“Dear Bob, Call Dr. Wilson. I am tired. Hope this works. Good bye, my darling. They can’t cure me, so let it go at that. Lovingly, Florence -P.S. You’ve all been swell guys. Everything is yours.”
These explanations, given by great authorities of science, and often expounded in the presentist, narcissistic-wonderment of journalism, leaves the reader with an illusion of knowing -the false sense of security that the great ecclesiastics of modernity have it all under control.
The lesson is: genes, neurotransmitters, hormones, and cells, taken collectively, are expressions of what we call, on the social or personal level, emotions, motivation, and action. These are not causes, but rather, qualities.
Photo 1978 by Sophie Bassouls.
I was recently asked to address a group of students on this question: what is the single most important issue facing America today? As expected my fellow guests, a philosopher, a sociologist, and a psychologist, seemed to situate themselves around a predictable hub of economic, ecological, and national security issues. Instead I proposed that the greatest threat to America today was the American attitude itself. It is not an external threat, but rather, an internal locus, a sort of pathological way of being that has come to be a hallmark of success. I want to outline what I had to say in that discussion. It centers on the ideas of two thinkers, Martin Heidegger and Jean-Paul Sartre, and is nicely articulated by a third, Erich Fromm.
We call this cultural force desire. The social animal is a transcended Being that is not governed by cause-and-effect chains of logic, but rather, by an integrated being-in-the-world in which an individual’s environment is not an objective situation that they are in, but rather, an active interpretation that they are participating in making. We find here a main point in Fromm’s thinking, that we are not confronted with culture, but that we are a vital, shaping agent of culture. This is a sort of feedback-feedforward loop that is experienced as the world we live in. In fact, it is less a world we live in and more a world that lives within us.
“Man’s main task in life is to give birth to himself, to become what he potentially is. The most important product of his effort is his own personality.” -Eric Fromm
Fechner’s iceberg analogy adapted to Freud’s topography.
|Chromatic Gradation Effect|
- The fundamental human condition is a striving from a state of “felt minus situation towards a plus situation, from a feeling of inferiority towards superiority, perfection, totality.”
- We strive towards a biological and environmental self-ideal, a fiction that we (ultimately) create and choose to endorse as our guiding fiction.
- We go about our business largely unaware of our guiding fiction, it is unconscious.
- The goal (guiding fiction) is a final cause. It is a teleological pull towards the self-deal fiction. One must identify the final fiction to organize the behavior into meaningfulness.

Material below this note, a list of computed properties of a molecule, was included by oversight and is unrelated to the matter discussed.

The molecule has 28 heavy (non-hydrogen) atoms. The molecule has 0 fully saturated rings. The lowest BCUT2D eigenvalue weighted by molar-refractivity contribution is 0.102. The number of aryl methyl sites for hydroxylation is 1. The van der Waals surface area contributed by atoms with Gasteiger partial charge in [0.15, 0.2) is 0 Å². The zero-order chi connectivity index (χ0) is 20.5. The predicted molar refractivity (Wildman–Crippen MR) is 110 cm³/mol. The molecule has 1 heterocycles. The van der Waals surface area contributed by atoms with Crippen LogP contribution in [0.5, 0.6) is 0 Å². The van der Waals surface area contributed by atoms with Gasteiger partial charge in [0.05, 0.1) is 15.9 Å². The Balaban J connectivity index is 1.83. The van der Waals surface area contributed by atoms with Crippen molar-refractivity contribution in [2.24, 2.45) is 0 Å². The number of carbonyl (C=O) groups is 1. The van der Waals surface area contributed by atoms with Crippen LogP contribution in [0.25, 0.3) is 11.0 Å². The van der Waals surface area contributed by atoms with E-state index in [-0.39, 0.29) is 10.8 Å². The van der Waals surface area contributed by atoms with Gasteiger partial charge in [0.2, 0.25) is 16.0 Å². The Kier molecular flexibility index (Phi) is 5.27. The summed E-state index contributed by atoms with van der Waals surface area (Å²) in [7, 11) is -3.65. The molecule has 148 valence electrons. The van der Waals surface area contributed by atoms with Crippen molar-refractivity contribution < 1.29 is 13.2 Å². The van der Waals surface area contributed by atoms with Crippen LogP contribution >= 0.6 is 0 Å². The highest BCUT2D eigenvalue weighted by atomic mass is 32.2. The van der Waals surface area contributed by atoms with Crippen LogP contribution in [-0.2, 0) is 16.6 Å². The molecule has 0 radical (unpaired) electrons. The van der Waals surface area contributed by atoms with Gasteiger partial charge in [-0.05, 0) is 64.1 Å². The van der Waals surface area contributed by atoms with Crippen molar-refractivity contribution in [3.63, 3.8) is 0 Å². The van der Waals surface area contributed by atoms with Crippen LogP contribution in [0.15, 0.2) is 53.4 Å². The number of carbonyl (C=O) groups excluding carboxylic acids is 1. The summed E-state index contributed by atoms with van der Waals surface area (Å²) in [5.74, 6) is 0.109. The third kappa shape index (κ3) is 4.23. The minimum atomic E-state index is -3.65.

- Ones style of life is shaped by this final fiction from an early age. Behavior that seems contradictory or absurd becomes meaningful when viewed from the final fiction of the self-ideal.
- The style of life is a system that is comprised of conscious and unconscious processes.
- Biological and environmental factors are relative to the goal. Genes and experience are not direct causes but probabilities that function through the style of life towards a self-ideal.
- An individual’s opinion of themselves and their worldview (enframing) influence all psychological processes.
- The individual self is embedded with the social context. The self and context are not independent.
- All biological and personal desires become social desires.
- The goal of the healthful individual is social interest; an un-narcissistic, non-ego-centered life.
- Maladjustment includes lack of social interest, a persistent and defining sense of inferiority, and a goal of personal superiority over others.
The final words that Siddhartha Gautama spoke before dying were “be your own light”. We can understand this as being one’s own teacher. Although we can learn from the teachings of Siddhartha and others who came before us, our main way of researching in Buddhist psychology is through meditation. There are many different ways to and reasons for practicing meditation. In Buddhist psychology we categorize meditation into four categories: concentrative, generative, receptive, and reflective meditations. After we briefly understand what each kind of meditation is, we will study the most basic of Zen meditations called Zazen.Continue reading “How to Meditate: An Introduction to Secular Buddhist Psychology (Part 2)”
This week I would like to answer a question that someone asked me.
“Dr. Giobbi, do you believe in reincarnation? I like Buddhist concepts, but I don’t believe in reincarnation. Do I have to believe in reincarnation to study Buddhist psychology?”
This is a great question. Firstly, to most Buddhists, the concept of rebirth or reincarnation probably does not mean what you think it means. That being said, there are some Buddhists for whom reincarnation is very important. For example, in Tibetan Buddhism rebirth plays an important role in their worldview. There are other Buddhists for whom rebirth doesn’t enter into the conversation at all. Zen Buddhists, for example, tend to not be interested in the question. For those interested in Buddhist psychology, the question overlaps with a conversation going on right now in Western evolutionary psychology; that of Lamarckian hereditary theory. A short answer to your questions is, American, Buddhist psychology is interested in this life. What comes after is not a topic of interest for most who study this form of psychology. Buddhist psychology is interested in insights into living now.Continue reading “Reincarnation or Rebirth: An Introduction to Buddhist Psychology (Part 3)”